That was the first sentence of a press release I received in January from New Mexico Voices for Children.
The most-notable news the Albuquerque-based children’s advocacy organization found in the report is a decline in the percentage of New Mexico children living in poverty, from 27 percent in 2018 to 26 percent in 2019.
And the bad news? New Mexico’s state ranking in child poverty dropped from 48thnationwide to 49th.
Let me say upfront: I have been a fan of NM Voices for many years. This nonpartisan, nonprofit organization does honorable work encouraging state legislators to channel rhetoric and good intentions into legislation that will tangibly improve children’s health, education and safety. They release the Kids Count Data Book, issued by the national Annie E. Casey Foundation, every year at the start of the state legislative session, in conjunction with policy recommendations for addressing the needs of New Mexico’s children.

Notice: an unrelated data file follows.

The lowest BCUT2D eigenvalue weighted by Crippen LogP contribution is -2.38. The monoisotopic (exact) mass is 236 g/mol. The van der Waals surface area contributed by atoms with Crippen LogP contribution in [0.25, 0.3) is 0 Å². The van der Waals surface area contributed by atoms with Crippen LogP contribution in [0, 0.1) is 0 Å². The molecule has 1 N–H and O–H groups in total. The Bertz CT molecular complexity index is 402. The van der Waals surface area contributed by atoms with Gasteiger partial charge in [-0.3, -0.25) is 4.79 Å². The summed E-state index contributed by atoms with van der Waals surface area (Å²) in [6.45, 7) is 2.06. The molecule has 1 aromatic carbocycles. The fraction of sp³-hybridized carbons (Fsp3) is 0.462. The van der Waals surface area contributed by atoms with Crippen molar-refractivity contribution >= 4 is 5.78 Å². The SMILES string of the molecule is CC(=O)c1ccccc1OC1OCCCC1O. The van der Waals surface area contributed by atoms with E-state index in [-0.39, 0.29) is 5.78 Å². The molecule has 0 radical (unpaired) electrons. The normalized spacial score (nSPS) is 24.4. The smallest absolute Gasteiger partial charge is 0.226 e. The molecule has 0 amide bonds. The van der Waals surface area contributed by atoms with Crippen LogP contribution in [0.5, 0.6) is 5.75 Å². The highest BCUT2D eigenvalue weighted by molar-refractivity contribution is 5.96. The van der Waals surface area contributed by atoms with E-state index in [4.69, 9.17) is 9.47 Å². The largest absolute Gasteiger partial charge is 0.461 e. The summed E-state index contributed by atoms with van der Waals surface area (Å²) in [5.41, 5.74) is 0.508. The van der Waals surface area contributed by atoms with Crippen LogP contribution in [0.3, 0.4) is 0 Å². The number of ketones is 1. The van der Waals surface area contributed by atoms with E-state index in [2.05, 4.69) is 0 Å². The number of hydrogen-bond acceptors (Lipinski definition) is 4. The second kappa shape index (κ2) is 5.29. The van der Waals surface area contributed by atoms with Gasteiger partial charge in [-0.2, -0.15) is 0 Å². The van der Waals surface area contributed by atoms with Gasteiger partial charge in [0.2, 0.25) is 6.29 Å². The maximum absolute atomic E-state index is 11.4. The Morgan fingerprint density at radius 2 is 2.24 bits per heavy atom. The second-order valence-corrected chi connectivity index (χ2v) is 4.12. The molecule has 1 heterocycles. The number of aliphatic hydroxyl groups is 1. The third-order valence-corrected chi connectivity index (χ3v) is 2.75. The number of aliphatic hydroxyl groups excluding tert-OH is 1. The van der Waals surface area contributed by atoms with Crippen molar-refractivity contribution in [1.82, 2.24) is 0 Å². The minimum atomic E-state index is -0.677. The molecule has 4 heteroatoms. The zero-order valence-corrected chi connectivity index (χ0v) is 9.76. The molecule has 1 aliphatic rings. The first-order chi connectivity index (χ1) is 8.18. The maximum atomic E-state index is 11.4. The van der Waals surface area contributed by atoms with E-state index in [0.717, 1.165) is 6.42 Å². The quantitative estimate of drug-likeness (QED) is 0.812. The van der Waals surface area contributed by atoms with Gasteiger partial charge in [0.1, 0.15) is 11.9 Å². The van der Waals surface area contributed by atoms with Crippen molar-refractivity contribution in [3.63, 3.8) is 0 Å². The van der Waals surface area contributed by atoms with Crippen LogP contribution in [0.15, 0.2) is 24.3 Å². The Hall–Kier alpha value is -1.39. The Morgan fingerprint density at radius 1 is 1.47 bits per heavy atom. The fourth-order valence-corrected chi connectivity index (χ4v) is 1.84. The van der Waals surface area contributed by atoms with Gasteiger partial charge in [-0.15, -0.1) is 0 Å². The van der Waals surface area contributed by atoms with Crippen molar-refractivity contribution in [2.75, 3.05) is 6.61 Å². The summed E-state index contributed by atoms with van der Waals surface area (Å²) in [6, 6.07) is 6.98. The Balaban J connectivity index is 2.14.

I can certainly understand the urge to frame news in the best terms possible, especially in a state accustomed to seeing itself at or near the bottom of the list in child well-being. But to me, this was a simple case of bad news/bad news. To have more than a quarter of the children in our state living in poverty — with all the accompanying risks of food insecurity and inadequate access to health care, child care and secure housing — is horrible. Children of color in particular fare even worse: 30 percent of Hispanic children and 41 percent of Native American children are growing up in families living below the poverty level. In the state-by-state comparison of overall child well-being, there’s New Mexico at the bottom of the list, with a big “50” next to it. (Read more about the Kids Count Data Report on page 7.)
It is good news that there are people who care enough about children to crunch this data from state, county, tribal and school statistics into such a comprehensive analysis. It’s good news to see children’s needs tracked in quantitative metrics, to support advocacy and fundraising efforts with accurate information.
But the news itself is sad for all of us who care about children. It’s sad to see their fear for their planet, safety at school and financial future, and their encounters with hate and prejudice. I can understand the rage of environmental activist Greta Thunberg and the local members of YUCCA (Youth United for Climate Crisis Action), a program of Earth Care, towards adults who have squandered their responsibility to protect the planet.